Nor do wee ones remain that way forever.  And that perhaps is the key issue I am grasping, yet not only in relation to adorable toddlers.  From 2007-2012 I churned out drafts, blithely expecting that would always be the case.  But life has a funny way of derailing assumptions, new paths waiting to be explored.  Grandkids and quilts will enhance my second decade of writing, seasoned by a hawk full of grace.  This isn’t merely a mantra to appease when time seems squeezed, but the honest truth.  Our existences aren’t static, we have to be brave when facing new challenges.  I have to believe, as I have said here before, that I will be given the necessary abilities, as well as the time, to master whatever task comes my way.  It’s up to me to humbly accept what gifts are set into my hands, as well as the moments in which to enjoy them.

And so comes The End….

In the front yard is my lilac bush, surrounded by roses. A fragrant spot, especially in spring.

At 3.38 p.m. PDT, I closed up my WIP, then saved it on the flash drive that sits on a desk next to the table upon which my computer lives.  The Hawk was finished in a manner much like it began, sort of innocuous, as if from a dream.

I just had to photograph this rose again; it has bloomed so beautifully. Sending love to Miss Cindy; these shots are for you my friend.

Actually, the idea for this book came to me during slumber, and within the novel it ends that way too, Lynne and Eric and….  I won’t spoil the conclusion; let me just say it’s a happy one, emerging over the last few days as though it was always meant to wrap up at the end of a month.  Six months and four years in the making, ahem, but who’s counting?

The back side of that plant, totally awesome….

Not me, not anymore.  Word counts and numbering chapters are over.  The Hawk is finito, oh my goodness!  Amid several baskets of laundry, grocery shopping, and my usual faffing about, I wrote a chapter, number 266 to be precise, a little over 3K in length.  This book started with Eric and Lynne, ends that way too.  Maybe that’s a spoiler, but I don’t care.

I’ve finished this novel, and yup, I’m over the moon.

Quickly I need to thank a few folks; Julie K. Rose has been in my proverbial writing corner for a helluva long time.  Honey, you are amazing, and I love you so!  Laura Bruno Lilly is a writing buddy, also a fellow quilter and (he)artist who connected with me through NANOWRIMO; giterdoneatlastpeace my friend.  There’s my awesome and growing family, to whom I am indebted and blessed by their love and support.  Friends from the ages have proffered their cheerleading ways, thanks more than I can say.  My husband is a saint, literally, ha ha.  He’s also my soulmate who makes this writing gig feasible, not to mention keeping me grounded.  And then there’s….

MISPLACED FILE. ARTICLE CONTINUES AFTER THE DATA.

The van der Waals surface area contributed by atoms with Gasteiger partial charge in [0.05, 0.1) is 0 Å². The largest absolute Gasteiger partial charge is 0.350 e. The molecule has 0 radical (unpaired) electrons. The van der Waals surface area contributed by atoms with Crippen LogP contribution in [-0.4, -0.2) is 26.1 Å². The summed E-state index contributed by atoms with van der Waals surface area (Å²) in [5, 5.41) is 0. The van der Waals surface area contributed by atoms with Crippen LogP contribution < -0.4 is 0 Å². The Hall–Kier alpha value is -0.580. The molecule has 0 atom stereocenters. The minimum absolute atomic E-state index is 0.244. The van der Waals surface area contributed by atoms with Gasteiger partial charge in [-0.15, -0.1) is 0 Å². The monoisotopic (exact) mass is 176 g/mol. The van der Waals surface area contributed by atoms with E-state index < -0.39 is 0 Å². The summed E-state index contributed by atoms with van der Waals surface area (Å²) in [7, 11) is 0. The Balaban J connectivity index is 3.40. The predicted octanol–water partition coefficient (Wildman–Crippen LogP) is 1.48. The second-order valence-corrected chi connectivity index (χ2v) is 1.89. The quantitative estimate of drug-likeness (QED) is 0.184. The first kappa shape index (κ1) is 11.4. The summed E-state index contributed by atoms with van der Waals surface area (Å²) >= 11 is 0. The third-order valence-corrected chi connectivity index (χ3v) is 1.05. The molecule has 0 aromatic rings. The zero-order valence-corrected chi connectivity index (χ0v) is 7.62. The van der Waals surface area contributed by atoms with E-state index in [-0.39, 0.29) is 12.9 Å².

We call this rose Gracie; flanked by the peach tree to the left, a blueberry bush on the right, with a tall peach-coloured rose behind it, Gracie has to work hard to be noticed. She’s a beauty….

In this story, Christian faith starts out in the shadows, but as it has been within my life, so it builds within the fiction.  I am blessed beyond any amount of words by a Love that exceeds all levels I could dream, grace that soothes, peace that heals.  And divine inspiration that has allowed for this novel’s completion; believe me, there’s no way I could have done this on my own.  I was forty-seven when this story began, have gained, and lost, loved ones.  I’ve turned fifty, then fifty-one, and actually just celebrated another birthday, jeez Louise!  But now it’s all water under one heck of a Hawk-like bridge.

Last but not least are geraniums along the western side of the house. We have more in front, but these are worthy of a shout-out.

Before posting this entry, I want to say that regardless of how insurmountable a challenge may seem, if you feel called to it don’t despair.  As I’ve mentioned, there have been plenty of moments when I wanted to abandon this book, yet I KNEW eventually the impetus to continue would emerge.  Maybe that’s what I’ve learned from this experience, both in how long it has taken to write it, and how lengthy of a yarn I’ve spun.  There is no turning back from that to which we are called to do, merely the simple action of daily performing our duty, be it as a writer, a wife, a quilter, a mother, even an abuela.  Tomorrow I will celebrate my fifty-second year with the hubby, our daughters, the grandkids, and others so beloved.  And no small attention will be given to a novel that is now in the can.  A birthday and book party methinks, hehehe.  Oh yes, definitely time to celebrate.

Feeling a little numb….

Taken on Monday, this rose has a gorgeous fragrance. And plenty of buds just waiting to be enjoyed….

My lovely friend Laura Bruno Lilly tagged me in a challenge to provide three quotes in three days.  I have been trying to feel inspired, but just can’t find an appropriate quote.  However, writing has been a wily distraction; unbelievably, I may be as close to the end as is possible.  Perhaps on Friday I will actually complete The Hawk.